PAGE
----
ANNOUNCER: What sets off a migraine? It may be diet, changing weather or for women, certain times of the month.

RICHARD LIPTON, MD: Hormonal factors are important triggers, so many women find that they get headaches the day before menstrual flow begins or the day that flow actually begins. And that effect, we believe, is an effect of estrogen withdrawal.

ANNOUNCER: There are a range of medications that can ward off attacks. And when it hits, there are some new approaches.

RICHARD LIPTON, MD: The sea change of the last ten years has been the development of a class of compounds called triptans. And triptans are migraine-specific drugs, meaning that they are drugs that were designed to relieve migraine attacks.

ANNOUNCER: And while migraines or cluster headache are disabling conditions, so too are run-of-the-mill tension headaches which can still ruin your day.

RICHARD LIPTON, MD: Tension-type headaches typically will begin at the end of a stressful day, three or four or five in the afternoon, and they typically last from one hour to six hours, though they may last even longer.

Tension headache pain tends to be on both sides of the head. Tension-type headache pain tends to be mild or moderate. Tension-type headache pain is a steady ache or a pressure or some people describe a hatband of pain.

ANNOUNCER: Usually the remedy for a tension headache is as close as your nearest pharmacy.

RICHARD LIPTON, MD: Most people with tension-type headache do fine treating with over-the-counter medications and there's a broad range of over-the-counter analgesics that have been shown to work for tension-type headache.

ANNOUNCER: And although stress doesn't cause headache, it can make it worse, and for that there are calming activities.

RICHARD LIPTON, MD: There are a wide range of stress management techniques that are used, everything from systemic relaxation that you do at home to biofeedback to cognitive-behavioral therapy, where you essentially learn about the ideas that you have that make your life more stressful and how to manage those ideas better.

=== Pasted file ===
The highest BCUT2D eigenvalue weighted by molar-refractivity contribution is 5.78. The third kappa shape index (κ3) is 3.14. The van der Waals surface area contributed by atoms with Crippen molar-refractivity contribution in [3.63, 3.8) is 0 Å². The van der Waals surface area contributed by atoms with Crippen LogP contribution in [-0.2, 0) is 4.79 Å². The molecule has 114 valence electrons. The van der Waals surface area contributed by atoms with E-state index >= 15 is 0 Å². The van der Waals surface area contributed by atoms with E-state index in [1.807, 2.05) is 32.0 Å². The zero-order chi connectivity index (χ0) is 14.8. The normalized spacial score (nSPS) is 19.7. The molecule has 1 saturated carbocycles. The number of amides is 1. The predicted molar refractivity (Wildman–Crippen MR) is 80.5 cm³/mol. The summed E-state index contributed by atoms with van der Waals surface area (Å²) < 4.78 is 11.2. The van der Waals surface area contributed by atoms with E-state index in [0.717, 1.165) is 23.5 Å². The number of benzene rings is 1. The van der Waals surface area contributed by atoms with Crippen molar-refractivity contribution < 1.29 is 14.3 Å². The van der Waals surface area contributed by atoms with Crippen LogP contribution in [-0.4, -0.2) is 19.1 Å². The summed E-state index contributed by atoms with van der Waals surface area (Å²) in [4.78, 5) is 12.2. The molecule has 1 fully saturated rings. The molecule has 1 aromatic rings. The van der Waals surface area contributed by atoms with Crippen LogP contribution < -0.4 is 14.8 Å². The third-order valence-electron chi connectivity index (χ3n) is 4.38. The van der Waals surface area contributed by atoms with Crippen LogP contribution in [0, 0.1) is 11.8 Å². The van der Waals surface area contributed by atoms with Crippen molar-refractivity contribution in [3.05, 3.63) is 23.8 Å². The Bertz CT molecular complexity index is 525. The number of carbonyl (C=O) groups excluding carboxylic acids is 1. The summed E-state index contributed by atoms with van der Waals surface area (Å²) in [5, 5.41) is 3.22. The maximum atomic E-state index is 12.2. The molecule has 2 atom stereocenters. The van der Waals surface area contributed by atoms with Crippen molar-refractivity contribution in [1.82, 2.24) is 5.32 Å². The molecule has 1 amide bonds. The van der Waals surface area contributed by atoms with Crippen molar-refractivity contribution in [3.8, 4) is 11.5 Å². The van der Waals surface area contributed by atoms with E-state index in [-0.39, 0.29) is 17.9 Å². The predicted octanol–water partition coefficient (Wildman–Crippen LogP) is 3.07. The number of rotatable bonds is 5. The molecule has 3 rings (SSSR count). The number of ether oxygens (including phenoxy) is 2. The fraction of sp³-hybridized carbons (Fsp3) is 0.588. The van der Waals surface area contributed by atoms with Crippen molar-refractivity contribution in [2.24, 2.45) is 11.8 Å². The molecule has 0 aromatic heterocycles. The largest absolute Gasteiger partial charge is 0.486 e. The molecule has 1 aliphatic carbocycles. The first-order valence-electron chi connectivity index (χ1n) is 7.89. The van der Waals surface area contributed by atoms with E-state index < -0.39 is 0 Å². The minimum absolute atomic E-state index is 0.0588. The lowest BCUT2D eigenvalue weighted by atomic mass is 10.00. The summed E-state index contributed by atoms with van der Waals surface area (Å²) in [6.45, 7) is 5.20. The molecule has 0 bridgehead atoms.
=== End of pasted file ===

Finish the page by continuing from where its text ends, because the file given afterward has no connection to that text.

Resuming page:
ANNOUNCER: But when is it more that just a headache?

RICHARD LIPTON, MD: Sometimes headache is symptomatic of a serious underlying disorder. So one red flag is new onset of headache after the age of 55. If you start out having mild headaches and your headaches increase in frequency or severity over time. Headaches associated with a fever or a stiff neck may reflect an infection that requires medical attention.

Weakness, difficulty moving one side of the body, double vision, if you go from having no pain at all to having very severe pain, that may be a first manifestation of stroke, and if that happens, that's a good reason to seek medical care.

ANNOUNCER: Headaches aren't usually a serious health threat, but they can, if untreated, be a threat to our well-being. The message to take away is: There's help for your splitting head.

RICHARD LIPTON, MD: It's important for people to recognize that, if they're suffering from headaches, that they've got an extraordinarily common problem and an extraordinarily treatable problem.

Headache is not a problem that you need to learn to live with. It's a problem that you need to learn to manage and live without.